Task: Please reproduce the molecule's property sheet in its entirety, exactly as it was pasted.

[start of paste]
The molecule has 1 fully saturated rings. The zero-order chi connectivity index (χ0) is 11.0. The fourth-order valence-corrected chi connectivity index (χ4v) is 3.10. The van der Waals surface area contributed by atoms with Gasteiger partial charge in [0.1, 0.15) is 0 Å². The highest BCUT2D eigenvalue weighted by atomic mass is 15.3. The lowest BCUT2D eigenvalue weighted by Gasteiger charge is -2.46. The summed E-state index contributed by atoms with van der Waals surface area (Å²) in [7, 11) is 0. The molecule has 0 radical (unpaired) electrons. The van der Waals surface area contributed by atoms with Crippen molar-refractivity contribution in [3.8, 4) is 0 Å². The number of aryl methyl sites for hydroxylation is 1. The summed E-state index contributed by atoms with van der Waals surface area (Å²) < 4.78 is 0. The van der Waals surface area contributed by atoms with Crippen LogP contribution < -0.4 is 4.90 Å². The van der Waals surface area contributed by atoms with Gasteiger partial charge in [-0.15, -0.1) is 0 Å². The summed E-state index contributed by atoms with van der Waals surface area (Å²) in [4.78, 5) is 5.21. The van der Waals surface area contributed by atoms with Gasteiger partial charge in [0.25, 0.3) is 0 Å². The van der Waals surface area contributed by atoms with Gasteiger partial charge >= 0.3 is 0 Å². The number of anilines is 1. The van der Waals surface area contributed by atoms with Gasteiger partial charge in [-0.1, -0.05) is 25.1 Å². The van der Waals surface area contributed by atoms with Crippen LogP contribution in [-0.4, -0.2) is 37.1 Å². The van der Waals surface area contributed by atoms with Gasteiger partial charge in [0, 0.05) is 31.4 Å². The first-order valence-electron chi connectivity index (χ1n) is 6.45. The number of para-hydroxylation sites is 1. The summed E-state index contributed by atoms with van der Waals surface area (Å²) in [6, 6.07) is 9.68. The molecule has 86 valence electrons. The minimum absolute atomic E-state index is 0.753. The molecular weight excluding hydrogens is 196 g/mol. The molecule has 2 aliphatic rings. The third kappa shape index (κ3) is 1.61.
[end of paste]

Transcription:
The molecule has 1 fully saturated rings. The zero-order chi connectivity index (χ0) is 11.0. The fourth-order valence-corrected chi connectivity index (χ4v) is 3.10. The van der Waals surface area contributed by atoms with Gasteiger partial charge in [0.1, 0.15) is 0 Å². The highest BCUT2D eigenvalue weighted by atomic mass is 15.3. The lowest BCUT2D eigenvalue weighted by Gasteiger charge is -2.46. The summed E-state index contributed by atoms with van der Waals surface area (Å²) in [7, 11) is 0. The molecule has 0 radical (unpaired) electrons. The van der Waals surface area contributed by atoms with Crippen molar-refractivity contribution in [3.8, 4) is 0 Å². The number of aryl methyl sites for hydroxylation is 1. The summed E-state index contributed by atoms with van der Waals surface area (Å²) < 4.78 is 0. The van der Waals surface area contributed by atoms with Crippen LogP contribution < -0.4 is 4.90 Å². The van der Waals surface area contributed by atoms with Gasteiger partial charge in [-0.15, -0.1) is 0 Å². The summed E-state index contributed by atoms with van der Waals surface area (Å²) in [4.78, 5) is 5.21. The van der Waals surface area contributed by atoms with Gasteiger partial charge in [0.25, 0.3) is 0 Å². The van der Waals surface area contributed by atoms with Gasteiger partial charge >= 0.3 is 0 Å². The number of anilines is 1. The van der Waals surface area contributed by atoms with Gasteiger partial charge in [-0.1, -0.05) is 25.1 Å². The van der Waals surface area contributed by atoms with Crippen LogP contribution in [-0.4, -0.2) is 37.1 Å². The van der Waals surface area contributed by atoms with Gasteiger partial charge in [0, 0.05) is 31.4 Å². The first-order valence-electron chi connectivity index (χ1n) is 6.45. The number of para-hydroxylation sites is 1. The summed E-state index contributed by atoms with van der Waals surface area (Å²) in [6, 6.07) is 9.68. The molecule has 86 valence electrons. The minimum absolute atomic E-state index is 0.753. The molecular weight excluding hydrogens is 196 g/mol. The molecule has 2 aliphatic rings. The third kappa shape index (κ3) is 1.61.